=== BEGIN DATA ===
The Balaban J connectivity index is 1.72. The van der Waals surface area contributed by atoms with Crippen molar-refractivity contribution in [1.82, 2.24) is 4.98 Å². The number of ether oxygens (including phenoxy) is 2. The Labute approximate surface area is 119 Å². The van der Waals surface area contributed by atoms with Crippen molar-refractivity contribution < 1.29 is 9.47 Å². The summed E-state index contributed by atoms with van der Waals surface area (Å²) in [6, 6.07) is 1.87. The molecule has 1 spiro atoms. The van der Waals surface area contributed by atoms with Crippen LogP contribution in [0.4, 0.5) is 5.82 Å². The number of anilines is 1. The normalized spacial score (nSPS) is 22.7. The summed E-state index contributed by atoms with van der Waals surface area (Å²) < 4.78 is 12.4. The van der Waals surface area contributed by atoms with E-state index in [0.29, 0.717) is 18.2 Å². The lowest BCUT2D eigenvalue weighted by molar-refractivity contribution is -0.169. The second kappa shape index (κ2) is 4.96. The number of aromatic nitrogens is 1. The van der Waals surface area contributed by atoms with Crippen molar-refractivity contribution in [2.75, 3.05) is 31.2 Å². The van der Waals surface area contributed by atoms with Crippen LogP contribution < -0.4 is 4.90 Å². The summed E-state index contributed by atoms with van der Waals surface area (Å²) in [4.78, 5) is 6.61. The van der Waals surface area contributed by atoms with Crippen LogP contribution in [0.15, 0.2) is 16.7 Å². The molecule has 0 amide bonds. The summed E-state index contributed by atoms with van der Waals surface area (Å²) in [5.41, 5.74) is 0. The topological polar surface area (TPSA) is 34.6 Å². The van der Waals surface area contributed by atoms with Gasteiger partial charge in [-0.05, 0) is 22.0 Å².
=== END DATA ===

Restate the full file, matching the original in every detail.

The Balaban J connectivity index is 1.72. The van der Waals surface area contributed by atoms with Crippen molar-refractivity contribution in [1.82, 2.24) is 4.98 Å². The number of ether oxygens (including phenoxy) is 2. The Labute approximate surface area is 119 Å². The van der Waals surface area contributed by atoms with Crippen molar-refractivity contribution < 1.29 is 9.47 Å². The summed E-state index contributed by atoms with van der Waals surface area (Å²) in [6, 6.07) is 1.87. The molecule has 1 spiro atoms. The van der Waals surface area contributed by atoms with Crippen LogP contribution in [0.4, 0.5) is 5.82 Å². The number of anilines is 1. The normalized spacial score (nSPS) is 22.7. The summed E-state index contributed by atoms with van der Waals surface area (Å²) < 4.78 is 12.4. The van der Waals surface area contributed by atoms with E-state index in [0.29, 0.717) is 18.2 Å². The lowest BCUT2D eigenvalue weighted by molar-refractivity contribution is -0.169. The second kappa shape index (κ2) is 4.96. The number of aromatic nitrogens is 1. The van der Waals surface area contributed by atoms with Crippen molar-refractivity contribution in [2.75, 3.05) is 31.2 Å². The van der Waals surface area contributed by atoms with Crippen LogP contribution < -0.4 is 4.90 Å². The summed E-state index contributed by atoms with van der Waals surface area (Å²) in [4.78, 5) is 6.61. The van der Waals surface area contributed by atoms with Crippen LogP contribution in [0.15, 0.2) is 16.7 Å². The molecule has 0 amide bonds. The summed E-state index contributed by atoms with van der Waals surface area (Å²) in [5.41, 5.74) is 0. The topological polar surface area (TPSA) is 34.6 Å². The van der Waals surface area contributed by atoms with Gasteiger partial charge in [-0.05, 0) is 22.0 Å².